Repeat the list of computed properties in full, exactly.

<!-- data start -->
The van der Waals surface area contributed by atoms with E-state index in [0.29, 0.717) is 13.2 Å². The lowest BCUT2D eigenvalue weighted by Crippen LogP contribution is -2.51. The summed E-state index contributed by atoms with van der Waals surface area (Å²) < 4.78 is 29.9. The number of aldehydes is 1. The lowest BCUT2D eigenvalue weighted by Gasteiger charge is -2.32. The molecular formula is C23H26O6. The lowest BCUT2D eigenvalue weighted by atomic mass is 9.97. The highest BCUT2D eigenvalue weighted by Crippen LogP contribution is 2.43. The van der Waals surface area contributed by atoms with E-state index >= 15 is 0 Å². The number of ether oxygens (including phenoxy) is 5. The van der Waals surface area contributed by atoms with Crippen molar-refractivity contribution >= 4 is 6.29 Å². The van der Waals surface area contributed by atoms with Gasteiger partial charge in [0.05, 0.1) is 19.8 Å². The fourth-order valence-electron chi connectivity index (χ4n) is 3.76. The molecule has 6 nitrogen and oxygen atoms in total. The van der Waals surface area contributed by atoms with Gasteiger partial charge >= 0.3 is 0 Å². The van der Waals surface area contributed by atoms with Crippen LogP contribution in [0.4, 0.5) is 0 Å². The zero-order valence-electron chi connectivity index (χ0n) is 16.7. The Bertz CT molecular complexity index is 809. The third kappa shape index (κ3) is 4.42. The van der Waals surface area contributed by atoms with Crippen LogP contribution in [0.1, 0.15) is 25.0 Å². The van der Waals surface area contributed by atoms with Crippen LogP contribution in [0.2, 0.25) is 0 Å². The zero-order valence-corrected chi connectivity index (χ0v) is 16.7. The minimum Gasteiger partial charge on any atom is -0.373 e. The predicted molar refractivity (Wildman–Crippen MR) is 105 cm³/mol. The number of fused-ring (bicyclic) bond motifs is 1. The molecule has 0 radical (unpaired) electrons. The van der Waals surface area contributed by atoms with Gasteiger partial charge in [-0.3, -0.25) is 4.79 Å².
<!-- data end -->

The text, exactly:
The van der Waals surface area contributed by atoms with E-state index in [0.29, 0.717) is 13.2 Å². The lowest BCUT2D eigenvalue weighted by Crippen LogP contribution is -2.51. The summed E-state index contributed by atoms with van der Waals surface area (Å²) < 4.78 is 29.9. The number of aldehydes is 1. The lowest BCUT2D eigenvalue weighted by Gasteiger charge is -2.32. The molecular formula is C23H26O6. The lowest BCUT2D eigenvalue weighted by atomic mass is 9.97. The highest BCUT2D eigenvalue weighted by Crippen LogP contribution is 2.43. The van der Waals surface area contributed by atoms with E-state index >= 15 is 0 Å². The number of ether oxygens (including phenoxy) is 5. The van der Waals surface area contributed by atoms with Crippen molar-refractivity contribution >= 4 is 6.29 Å². The van der Waals surface area contributed by atoms with Gasteiger partial charge in [0.05, 0.1) is 19.8 Å². The fourth-order valence-electron chi connectivity index (χ4n) is 3.76. The molecule has 6 nitrogen and oxygen atoms in total. The van der Waals surface area contributed by atoms with Gasteiger partial charge >= 0.3 is 0 Å². The van der Waals surface area contributed by atoms with Crippen LogP contribution in [0.4, 0.5) is 0 Å². The zero-order valence-electron chi connectivity index (χ0n) is 16.7. The Bertz CT molecular complexity index is 809. The third kappa shape index (κ3) is 4.42. The van der Waals surface area contributed by atoms with Crippen LogP contribution in [0.1, 0.15) is 25.0 Å². The van der Waals surface area contributed by atoms with Crippen LogP contribution in [0.2, 0.25) is 0 Å². The zero-order valence-corrected chi connectivity index (χ0v) is 16.7. The minimum Gasteiger partial charge on any atom is -0.373 e. The predicted molar refractivity (Wildman–Crippen MR) is 105 cm³/mol. The number of fused-ring (bicyclic) bond motifs is 1. The molecule has 0 radical (unpaired) electrons. The van der Waals surface area contributed by atoms with Gasteiger partial charge in [-0.3, -0.25) is 4.79 Å².